Fizzy logic: Paterson's pop proposal meant to slim down New York, but will it work?

"We are in the midst of an obesity epidemic," said Daines. "It's become clear that one important factor contributing to this problem is a remarkable change in the amounts of different beverages that we all drink."

Daines noted that since 1970, our consumption of milk-to-soda has basically reversed, with the average American drinking 11 cans of soda per week instead of five, and six glasses of milk instead of 10.

"Back then, overweight and obesity were not nearly the problem they are now," said Daines.

If the comments posted to Daines' video " more than 900 as of press time"

are any indication, many don't see the issue his way and feel strongly about it.

A more formal poll finds the same. A Quinnipiac University poll released near the end of December showed that New Yorkers disapprove of the obesity tax, 60 to 37 percent. Nearly all agree with Paterson that the state is facing a budget crisis of a serious nature, though.

The same poll found that the state's citizenry would greatly prefer a millionaire's tax, at 84 to 13 percent, or tax hikes on cigarettes or alcoholic beverages.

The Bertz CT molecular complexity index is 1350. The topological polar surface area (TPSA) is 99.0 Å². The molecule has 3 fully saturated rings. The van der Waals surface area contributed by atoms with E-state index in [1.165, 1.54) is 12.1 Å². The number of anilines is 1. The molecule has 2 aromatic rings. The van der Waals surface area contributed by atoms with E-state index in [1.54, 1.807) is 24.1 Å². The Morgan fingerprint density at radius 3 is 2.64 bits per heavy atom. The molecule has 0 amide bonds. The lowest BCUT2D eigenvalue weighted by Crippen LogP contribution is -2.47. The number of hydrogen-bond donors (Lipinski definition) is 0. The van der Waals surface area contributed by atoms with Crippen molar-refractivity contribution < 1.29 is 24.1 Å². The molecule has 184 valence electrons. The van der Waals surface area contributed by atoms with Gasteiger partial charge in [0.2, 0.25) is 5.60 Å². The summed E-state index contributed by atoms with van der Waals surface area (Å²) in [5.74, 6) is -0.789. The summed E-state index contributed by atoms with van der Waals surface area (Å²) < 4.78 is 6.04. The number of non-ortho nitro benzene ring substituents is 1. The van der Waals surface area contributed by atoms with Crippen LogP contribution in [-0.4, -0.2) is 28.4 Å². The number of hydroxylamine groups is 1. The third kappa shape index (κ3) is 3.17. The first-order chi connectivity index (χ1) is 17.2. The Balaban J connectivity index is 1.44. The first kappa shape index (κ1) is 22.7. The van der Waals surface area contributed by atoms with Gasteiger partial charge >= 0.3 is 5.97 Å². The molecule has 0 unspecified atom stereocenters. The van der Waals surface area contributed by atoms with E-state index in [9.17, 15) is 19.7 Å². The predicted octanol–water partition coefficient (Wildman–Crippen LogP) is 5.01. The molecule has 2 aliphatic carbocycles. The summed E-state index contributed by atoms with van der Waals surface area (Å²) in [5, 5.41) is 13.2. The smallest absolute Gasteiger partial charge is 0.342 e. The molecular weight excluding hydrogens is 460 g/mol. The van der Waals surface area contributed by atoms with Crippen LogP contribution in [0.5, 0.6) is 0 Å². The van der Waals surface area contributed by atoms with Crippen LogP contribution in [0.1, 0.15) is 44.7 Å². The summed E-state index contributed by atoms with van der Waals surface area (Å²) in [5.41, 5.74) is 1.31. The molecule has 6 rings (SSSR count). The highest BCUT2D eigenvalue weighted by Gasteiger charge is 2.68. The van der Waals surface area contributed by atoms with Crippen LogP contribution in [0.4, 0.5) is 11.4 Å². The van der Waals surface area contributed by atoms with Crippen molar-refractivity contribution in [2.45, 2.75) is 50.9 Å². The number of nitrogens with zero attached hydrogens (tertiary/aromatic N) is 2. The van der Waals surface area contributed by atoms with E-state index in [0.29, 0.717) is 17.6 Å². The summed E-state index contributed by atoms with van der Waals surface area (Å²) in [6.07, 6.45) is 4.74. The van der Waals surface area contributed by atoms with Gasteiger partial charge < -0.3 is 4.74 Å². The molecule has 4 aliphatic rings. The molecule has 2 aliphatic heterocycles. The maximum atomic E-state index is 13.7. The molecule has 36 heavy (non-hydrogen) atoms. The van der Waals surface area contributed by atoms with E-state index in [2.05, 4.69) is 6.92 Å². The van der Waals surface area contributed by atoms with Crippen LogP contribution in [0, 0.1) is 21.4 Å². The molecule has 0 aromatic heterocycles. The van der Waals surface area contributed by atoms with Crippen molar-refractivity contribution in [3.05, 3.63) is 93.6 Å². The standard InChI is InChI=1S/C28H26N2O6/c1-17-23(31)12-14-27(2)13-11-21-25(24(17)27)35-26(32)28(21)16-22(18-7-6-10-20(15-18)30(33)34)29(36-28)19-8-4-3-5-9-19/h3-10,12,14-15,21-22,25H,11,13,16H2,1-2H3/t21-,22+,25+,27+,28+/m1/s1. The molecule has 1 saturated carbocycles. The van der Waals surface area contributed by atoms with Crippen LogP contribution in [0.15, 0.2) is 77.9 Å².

Opponents of the tax argue that any assumed health benefits are just a distraction tactic to sneak in another revenue source in a budget that is already laden with tax and fee hikes (Paterson has said the funds will go toward health programs and nutrition education). The deficit aside, whether or not New Yorkers can withstand another tax while a recession grips the nation is a hotly debated question.

"Gov. Paterson is bemoaning the loss of jobs in New York state, and this single swipe of the pen could do just that," said Craig Stevens, a spokesman for the American Beverage Association, a trade group for makers of non-alcoholic drinks such as soda. Stevens said that 160,000 New Yorkers rely on the beverage trade, from bottlers to distributors to retailers.

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